Bluegill, just like any other fish, grow slower in a hatchery setting than they would at a lower density. For example, in a pond properly managed for trophy bluegill, the number of bluegill larger than one inch per acre will be measured in the hundreds, whereas in a hatchery pond there will be tens of thousands. All those extra mouths translate to exponentially more competition for food, and much slower growth.
Here’s the clearest, simplest way I can show you the difference between my company and any of my competitors: there’s an article that was recently published about a pond management company much larger than mine (for the moment); the article was touting the job said company had done on re-stocking a 7.5-acre lake from scratch. The article bragged how the three-year-old bluegill in the lake (two years after initial stocking) were up to nine inches in length, as though this were a great management success.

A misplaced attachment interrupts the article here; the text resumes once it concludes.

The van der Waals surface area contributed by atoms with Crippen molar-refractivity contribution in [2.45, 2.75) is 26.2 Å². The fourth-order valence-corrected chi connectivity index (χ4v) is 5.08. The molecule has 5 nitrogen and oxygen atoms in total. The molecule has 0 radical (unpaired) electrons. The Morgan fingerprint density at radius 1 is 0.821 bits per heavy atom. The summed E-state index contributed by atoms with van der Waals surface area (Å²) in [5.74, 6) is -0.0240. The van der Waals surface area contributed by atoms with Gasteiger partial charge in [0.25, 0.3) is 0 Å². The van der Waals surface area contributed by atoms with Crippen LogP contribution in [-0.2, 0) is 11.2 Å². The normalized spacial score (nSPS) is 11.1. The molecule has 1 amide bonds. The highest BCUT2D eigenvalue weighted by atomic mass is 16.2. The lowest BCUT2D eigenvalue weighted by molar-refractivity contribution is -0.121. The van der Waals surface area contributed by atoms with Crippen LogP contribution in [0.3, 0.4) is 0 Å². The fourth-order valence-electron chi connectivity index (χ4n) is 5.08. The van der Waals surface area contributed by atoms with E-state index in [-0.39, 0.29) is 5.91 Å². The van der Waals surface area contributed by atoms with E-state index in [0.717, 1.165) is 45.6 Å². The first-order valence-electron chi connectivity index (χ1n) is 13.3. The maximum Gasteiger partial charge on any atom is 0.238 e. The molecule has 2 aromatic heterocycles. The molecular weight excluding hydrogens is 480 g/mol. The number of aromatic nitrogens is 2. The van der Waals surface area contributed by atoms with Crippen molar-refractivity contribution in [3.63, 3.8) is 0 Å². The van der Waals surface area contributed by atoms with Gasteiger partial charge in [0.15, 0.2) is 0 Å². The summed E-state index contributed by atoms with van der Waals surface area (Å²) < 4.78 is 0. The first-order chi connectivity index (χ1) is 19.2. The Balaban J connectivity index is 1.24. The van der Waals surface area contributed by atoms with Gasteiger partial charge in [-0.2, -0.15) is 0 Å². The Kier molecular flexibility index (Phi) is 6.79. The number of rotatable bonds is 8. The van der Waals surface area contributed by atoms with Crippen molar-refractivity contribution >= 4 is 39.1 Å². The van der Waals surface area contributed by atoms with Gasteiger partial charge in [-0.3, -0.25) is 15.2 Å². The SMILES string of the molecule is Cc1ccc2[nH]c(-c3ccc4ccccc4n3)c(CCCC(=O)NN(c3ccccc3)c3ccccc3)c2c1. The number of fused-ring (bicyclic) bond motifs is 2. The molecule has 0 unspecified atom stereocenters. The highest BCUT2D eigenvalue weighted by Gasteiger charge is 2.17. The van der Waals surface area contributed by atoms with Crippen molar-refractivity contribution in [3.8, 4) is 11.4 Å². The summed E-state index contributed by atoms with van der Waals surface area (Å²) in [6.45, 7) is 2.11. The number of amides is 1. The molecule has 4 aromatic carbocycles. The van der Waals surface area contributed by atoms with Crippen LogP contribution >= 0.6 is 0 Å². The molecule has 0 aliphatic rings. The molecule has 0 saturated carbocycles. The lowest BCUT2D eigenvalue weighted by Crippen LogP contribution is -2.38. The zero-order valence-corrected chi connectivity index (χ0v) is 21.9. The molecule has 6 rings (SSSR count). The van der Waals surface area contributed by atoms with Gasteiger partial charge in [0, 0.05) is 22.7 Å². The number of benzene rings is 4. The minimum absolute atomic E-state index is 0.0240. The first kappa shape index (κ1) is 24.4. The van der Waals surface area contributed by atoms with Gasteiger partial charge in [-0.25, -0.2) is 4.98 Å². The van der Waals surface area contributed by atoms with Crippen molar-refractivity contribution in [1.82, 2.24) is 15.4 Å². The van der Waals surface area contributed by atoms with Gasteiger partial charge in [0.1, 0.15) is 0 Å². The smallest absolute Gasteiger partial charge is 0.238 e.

The fish pictured below was seined yesterday from a 3/4-acre pond in which we raise hand-painted bluegill. We seined dozens of these fish that were between nine and ten inches in length, and hundreds more that were over eight inches. All of these fish are less than two years old because the pond didn’t have its first hatch until late May 2015; it didn’t hold water before October 2014, which is when the brood stock were initially stocked (fifty fish). Between fall of 2015 and now this pond has never had less than 15,000 bluegill in it; most of those fish, of course, at any given moment are between a half-inch and two inches in length, but for reference, only 1,000 fingerling bluegill per acre were stocked in the aforementioned lake about which the article was written.
If you like style more than substance, hire our competitors. If you want bigger fish, hire us.